Nestlé is empowering women farmers in Central and West Africa: farmers’ insights

Nestlé is continuing to empower smallholder farmers, in particular women, in Central and West Africa by providing them with farming support, agricultural training and technical expertise.

The company is engaging with female farmers and their communities in Côte d’Ivoire, Ghana and Nigeria by rolling out a number of its worldwide initiatives including the Nestlé Cocoa Plan and the Nescafé Plan, as well as the regional Grains Quality Improvement Project.

Through these schemes, Nestlé is committed to scaling up its activities to boost training and technical skills for women in rural areas. 

Its work with women farmers reinforces its support for the Women’s Empowerment Principles, a set ofseven steps that businesses can take to advance gender equality and empower women to participate fully in economic life in three key areas – workplace, marketplace and community.

Nestlé efforts also highlight the significance of the United Nations’ International Day of Rural Women on October 15, which annually recognises “the critical role and contribution of rural women, including indigenous women, in enhancing agricultural and rural development, improving food security and eradicating rural poverty.”

Cocoa farmer insight

Nestlé is committed to supporting cocoa farmers in the region through the Nestlé Cocoa Plan, a CHF 110 million ten-year pledge introduced in 2009, to provide higher quality cocoa plantlets to farmers and to make the cocoa supply chain more traceable. Helping women to play a bigger role in cocoa is also a focus.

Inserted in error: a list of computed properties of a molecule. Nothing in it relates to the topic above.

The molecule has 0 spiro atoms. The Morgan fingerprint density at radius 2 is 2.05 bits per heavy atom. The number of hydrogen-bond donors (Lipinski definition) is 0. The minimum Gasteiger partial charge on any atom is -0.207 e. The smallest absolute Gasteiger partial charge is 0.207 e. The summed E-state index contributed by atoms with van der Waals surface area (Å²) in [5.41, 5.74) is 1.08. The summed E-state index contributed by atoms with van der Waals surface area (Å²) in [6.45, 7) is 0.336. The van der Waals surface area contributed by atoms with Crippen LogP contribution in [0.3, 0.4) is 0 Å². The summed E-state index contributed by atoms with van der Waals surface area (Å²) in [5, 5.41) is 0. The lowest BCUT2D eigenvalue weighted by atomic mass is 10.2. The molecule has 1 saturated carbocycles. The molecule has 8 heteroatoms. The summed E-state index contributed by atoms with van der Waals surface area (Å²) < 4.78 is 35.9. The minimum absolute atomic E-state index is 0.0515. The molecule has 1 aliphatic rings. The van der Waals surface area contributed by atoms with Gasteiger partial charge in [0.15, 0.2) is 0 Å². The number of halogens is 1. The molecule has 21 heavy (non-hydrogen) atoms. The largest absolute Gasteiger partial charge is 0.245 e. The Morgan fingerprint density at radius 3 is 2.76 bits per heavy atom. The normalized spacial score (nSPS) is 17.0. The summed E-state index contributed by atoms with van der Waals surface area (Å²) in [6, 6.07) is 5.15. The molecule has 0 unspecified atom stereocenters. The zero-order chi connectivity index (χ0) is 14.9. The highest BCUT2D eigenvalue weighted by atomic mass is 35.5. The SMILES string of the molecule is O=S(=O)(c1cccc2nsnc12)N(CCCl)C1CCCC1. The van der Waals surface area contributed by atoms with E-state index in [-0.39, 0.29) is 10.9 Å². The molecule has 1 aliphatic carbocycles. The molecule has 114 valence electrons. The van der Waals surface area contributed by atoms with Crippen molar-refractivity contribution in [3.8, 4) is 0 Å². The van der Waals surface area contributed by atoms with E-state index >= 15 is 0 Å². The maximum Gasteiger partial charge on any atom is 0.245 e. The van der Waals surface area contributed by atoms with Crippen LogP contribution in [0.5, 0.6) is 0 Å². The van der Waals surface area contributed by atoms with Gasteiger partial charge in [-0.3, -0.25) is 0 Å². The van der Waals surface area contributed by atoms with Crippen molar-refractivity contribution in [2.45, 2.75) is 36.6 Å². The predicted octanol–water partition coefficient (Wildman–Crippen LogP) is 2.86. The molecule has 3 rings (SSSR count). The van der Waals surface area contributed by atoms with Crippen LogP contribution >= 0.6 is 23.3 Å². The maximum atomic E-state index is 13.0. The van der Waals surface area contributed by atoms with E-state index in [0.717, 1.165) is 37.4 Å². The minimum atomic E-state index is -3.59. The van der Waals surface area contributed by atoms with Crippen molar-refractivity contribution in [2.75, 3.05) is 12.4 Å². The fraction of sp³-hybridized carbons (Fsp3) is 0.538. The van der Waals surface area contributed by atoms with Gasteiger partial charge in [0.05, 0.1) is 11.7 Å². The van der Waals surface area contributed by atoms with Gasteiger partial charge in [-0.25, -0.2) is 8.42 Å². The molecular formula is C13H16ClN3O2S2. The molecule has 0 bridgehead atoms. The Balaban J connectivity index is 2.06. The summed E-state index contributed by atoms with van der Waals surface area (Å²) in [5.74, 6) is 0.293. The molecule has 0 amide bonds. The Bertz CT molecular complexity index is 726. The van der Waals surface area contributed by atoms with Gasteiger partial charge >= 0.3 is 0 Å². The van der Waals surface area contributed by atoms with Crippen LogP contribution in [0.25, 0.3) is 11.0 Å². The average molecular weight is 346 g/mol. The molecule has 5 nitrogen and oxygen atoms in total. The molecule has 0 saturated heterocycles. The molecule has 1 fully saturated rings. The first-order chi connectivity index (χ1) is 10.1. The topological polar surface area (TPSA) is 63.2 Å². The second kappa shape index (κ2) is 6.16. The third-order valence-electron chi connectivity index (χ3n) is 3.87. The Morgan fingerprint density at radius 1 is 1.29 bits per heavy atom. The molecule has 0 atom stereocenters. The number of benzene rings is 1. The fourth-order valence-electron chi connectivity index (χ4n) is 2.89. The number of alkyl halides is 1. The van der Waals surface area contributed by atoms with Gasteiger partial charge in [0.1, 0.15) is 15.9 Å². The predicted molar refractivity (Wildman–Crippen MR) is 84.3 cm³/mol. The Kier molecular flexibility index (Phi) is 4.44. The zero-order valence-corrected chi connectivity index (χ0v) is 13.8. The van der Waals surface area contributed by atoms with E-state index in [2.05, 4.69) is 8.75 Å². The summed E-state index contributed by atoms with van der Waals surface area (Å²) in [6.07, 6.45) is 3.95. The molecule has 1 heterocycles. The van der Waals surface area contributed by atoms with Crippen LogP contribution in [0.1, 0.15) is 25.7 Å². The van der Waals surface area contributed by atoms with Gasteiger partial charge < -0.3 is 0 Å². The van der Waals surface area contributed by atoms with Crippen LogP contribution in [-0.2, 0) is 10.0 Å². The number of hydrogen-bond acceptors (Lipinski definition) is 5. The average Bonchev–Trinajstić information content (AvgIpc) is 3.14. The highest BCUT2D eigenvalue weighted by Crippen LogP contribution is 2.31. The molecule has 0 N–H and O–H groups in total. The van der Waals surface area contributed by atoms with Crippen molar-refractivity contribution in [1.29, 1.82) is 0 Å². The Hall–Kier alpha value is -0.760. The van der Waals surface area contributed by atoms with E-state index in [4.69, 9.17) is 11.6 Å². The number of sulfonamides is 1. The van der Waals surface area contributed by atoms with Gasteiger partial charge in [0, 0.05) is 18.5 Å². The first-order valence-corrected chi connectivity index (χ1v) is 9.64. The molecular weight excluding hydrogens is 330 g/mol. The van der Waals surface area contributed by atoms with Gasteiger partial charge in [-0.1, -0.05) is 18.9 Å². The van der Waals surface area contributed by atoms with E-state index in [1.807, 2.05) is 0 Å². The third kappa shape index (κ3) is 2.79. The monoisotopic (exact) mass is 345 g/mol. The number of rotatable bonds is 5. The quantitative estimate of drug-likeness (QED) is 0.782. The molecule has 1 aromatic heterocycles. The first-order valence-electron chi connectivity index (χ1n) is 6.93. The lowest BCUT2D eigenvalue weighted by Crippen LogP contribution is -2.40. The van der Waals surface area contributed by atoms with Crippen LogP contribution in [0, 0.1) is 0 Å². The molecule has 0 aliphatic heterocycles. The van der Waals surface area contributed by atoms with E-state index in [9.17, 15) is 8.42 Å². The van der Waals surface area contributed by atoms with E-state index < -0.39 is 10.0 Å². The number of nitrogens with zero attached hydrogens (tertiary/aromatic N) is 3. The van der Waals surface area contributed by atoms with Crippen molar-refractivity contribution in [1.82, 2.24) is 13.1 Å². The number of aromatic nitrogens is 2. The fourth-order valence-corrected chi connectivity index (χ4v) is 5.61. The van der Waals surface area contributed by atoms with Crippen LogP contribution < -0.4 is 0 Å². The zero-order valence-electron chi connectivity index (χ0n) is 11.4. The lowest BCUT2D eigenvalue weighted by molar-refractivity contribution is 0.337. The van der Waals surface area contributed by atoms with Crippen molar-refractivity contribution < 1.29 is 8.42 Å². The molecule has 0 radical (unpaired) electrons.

As part of the plan, the ‘Nestlé Action Plan on Women in the Cocoa Supply Chain’ was launched recently as the company’s first commodity-specific initiative to strengthen its support for women in the supply chain.

The action plan – which focuses on gender issues, aims to improve the lives of women working in the cocoa communities in Côte d’Ivoire.

50-year-old Agathe Vanié is just one of the thousands of farmers in Côte d’Ivoire taking part in the Nestlé Cocoa Plan.

The mother-of-four led a campaign to increase the inclusion of women in cocoa farming and positively impact on families and the region, which resulted in the creation of the Association of Female Coffee-Cocoa Producers of Sud-Bandama (AFPCC SB).

This led to the formation of COPAZ in 2003, an agricultural cooperative based in Divo in central-western Côte d'Ivoire.

Since 2009, the cooperative has received 380,000 high-yield disease-tolerant cocoa seedlings and technical assistance from Nestlé agronomists and research experts.

‘Future with great hope’

"Thanks to our collaboration with Nestlé, we’re now looking towards the future with great hope,” said Agathe. “Women are now seen as a major force in the development of our villages.”

The partnership has enabled her to attract more women – and men – to join her cooperative, which currently boasts more than 200 farmers, of which half are women.

Nestlé has helped Agathe’s cooperative to buy a truck, which is vital for collecting cocoa beans from other cooperative members in several villages during harvest season.

“Thanks to Nestlé, we’re able to harvest the production of the cocoa plants distributed since 2010, and pick up the cocoa beans in the new truck,” she added. “We are beginning an important phase of our project to empower women.”


Coffee farmer insight

Nestlé has reinforced it commitment to farmers in Côte d’Ivoire by rolling out the ten-year Nescafé Plan, part of the company’s CHF 500 million investment in coffee projects launched in 2010, that brings together its pledge on sustainable coffee farming, production, supply and consumption.